Look at the facts of the world. You see a continual and progressive triumph of the right. I do not pretend to understand the moral universe, the arc is a long one, my eye reaches but little ways. I cannot calculate the curve and complete the figure by the experience of sight; I can divine it by conscience. But from what I see I am sure it bends towards justice.1
Transgender and gender nonconforming people defy society's preconceived notions and norms of gender identity. As a result, they embark on a journey of self-discovery and risk rejection by society in general and their loved ones in particular. Although some may make their journey without substantial obstacles, many struggle mentally and have the additional burden of stigma and discrimination. Most policies now seem to bend toward justice. But counter examples exist; just witness the fear and backlash from legislators about who can and who cannot use which bathroom. Such legislation can cause stress and anguish, adding to any suffering that transgender and gender nonconforming people already experience. Prohibitive legislation, born of ignorance, echoes past policies about who could and who could not use bathrooms based on race.
If, as healers, we accept that our role is to reduce suffering and increase wellness, it is imperative that we learn as much as we can about the trials, tribulations, and triumphs of transgender and gender nonconforming people. This issue of Psychiatric Annals, guest edited by Drs. Laura Erickson-Schroth and Tamar C. Carmel, is a great way to start.
In what ways are transgender and gender nonconforming people marginalized? In the first article, Dr. Hilary Maia Grubb counts the ways by starting with the many definitions and combinations of anatomical birth sex and gender, sexual orientation, and gender identity. The author then discusses issues of access to care, barriers to insurance, discrimination and stigma, and assumptions by health care providers. It's a moral issue of equity.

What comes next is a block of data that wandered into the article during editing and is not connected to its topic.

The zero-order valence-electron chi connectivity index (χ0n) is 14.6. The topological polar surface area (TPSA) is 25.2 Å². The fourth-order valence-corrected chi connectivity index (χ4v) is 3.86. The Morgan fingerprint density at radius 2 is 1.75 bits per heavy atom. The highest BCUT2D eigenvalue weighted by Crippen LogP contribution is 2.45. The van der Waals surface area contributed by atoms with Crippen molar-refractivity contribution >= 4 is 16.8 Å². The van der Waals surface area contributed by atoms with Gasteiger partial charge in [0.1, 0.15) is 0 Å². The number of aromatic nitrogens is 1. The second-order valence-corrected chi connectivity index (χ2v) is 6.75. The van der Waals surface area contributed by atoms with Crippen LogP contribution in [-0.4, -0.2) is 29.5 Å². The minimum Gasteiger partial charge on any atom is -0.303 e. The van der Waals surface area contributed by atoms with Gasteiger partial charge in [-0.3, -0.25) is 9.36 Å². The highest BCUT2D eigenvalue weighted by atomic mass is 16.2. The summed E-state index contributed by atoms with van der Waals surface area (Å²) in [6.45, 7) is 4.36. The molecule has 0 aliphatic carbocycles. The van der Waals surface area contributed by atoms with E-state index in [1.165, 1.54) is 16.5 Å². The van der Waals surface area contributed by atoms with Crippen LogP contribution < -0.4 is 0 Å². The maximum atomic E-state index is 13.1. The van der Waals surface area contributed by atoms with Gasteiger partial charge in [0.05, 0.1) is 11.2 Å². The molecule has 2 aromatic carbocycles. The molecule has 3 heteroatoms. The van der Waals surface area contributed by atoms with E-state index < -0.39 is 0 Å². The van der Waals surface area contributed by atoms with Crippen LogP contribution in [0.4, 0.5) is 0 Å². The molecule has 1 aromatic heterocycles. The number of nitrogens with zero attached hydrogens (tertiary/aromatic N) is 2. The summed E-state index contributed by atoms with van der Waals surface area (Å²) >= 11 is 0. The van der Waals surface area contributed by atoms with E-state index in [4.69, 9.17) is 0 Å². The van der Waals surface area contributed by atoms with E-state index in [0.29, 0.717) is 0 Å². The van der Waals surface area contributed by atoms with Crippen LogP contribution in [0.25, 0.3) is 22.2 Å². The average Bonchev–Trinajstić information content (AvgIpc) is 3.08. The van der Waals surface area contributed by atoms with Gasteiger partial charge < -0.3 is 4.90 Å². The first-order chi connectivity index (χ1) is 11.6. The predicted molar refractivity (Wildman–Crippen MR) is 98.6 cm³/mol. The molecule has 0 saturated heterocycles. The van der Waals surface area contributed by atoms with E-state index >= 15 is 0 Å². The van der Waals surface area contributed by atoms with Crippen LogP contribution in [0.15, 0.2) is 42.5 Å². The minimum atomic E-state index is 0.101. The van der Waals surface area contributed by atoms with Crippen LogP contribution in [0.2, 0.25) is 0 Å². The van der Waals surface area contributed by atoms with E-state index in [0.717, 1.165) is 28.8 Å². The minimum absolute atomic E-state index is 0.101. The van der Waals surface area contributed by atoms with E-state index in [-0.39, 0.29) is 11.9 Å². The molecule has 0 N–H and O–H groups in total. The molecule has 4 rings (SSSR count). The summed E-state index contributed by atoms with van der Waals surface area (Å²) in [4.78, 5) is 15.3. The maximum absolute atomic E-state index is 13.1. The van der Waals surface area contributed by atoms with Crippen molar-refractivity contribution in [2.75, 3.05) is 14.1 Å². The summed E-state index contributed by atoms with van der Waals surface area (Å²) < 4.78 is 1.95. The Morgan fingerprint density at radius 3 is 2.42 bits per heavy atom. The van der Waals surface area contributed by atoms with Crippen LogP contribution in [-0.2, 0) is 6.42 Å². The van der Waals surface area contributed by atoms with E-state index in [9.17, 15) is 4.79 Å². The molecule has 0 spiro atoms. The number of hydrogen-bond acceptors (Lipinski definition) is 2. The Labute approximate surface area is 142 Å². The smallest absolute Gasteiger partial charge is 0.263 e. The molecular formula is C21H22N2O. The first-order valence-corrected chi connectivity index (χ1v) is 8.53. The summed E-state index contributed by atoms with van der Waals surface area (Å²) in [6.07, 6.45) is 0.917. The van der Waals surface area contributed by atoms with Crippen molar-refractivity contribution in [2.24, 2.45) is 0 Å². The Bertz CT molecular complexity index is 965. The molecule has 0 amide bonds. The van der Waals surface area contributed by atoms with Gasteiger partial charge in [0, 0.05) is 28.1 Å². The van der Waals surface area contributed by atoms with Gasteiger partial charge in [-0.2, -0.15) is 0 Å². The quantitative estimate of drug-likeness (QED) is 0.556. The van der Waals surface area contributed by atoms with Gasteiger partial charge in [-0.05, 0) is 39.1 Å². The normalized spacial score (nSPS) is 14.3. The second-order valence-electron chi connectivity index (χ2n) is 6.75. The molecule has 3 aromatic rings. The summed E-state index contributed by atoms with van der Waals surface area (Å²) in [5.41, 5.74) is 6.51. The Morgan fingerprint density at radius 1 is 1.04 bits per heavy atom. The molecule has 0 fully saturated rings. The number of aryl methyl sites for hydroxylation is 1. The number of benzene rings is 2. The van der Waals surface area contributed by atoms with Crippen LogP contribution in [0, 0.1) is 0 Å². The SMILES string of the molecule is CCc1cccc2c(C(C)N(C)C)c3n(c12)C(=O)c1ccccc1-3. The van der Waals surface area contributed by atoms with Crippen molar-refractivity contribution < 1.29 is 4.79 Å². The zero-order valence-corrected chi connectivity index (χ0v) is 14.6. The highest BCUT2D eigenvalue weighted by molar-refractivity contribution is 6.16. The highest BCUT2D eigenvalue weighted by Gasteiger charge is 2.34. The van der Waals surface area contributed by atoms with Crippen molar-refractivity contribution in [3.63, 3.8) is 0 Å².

What are the roles of psychiatrists working with transgender people? In his article, Dr. Jack Pula discusses how psychiatrists can help transgender people with the specific transitions (social, medical, surgical) and how psychotherapy can be helpful while avoiding harm.
What mental health issues are faced by transgender people? In their article, the guest editors discuss trauma, discrimination, violence, mood disorders, self-harm, elevated suicide risk (especially in young people) as well as resilience.
What are the gender diagnoses in both the Diagnostic and Statistical Manual of Mental Disorders2 and the International Statistical Classification of Diseases and Related Health Problems?3 In his article, Dr. Jack Drescher discusses how to use criteria to understand standard diagnoses.
In the final article of this issue, Dr. Nathaniel Sharon discusses psychiatry's role in supporting healthy development in gender diverse youth with information about assessment, supportive interventions (environmental, social, and medical), and a clear caution against conversion therapy.
For transgender and gender nonconforming people who seek our help, we are responsible for addressing their suffering with knowledge, respect, and compassion.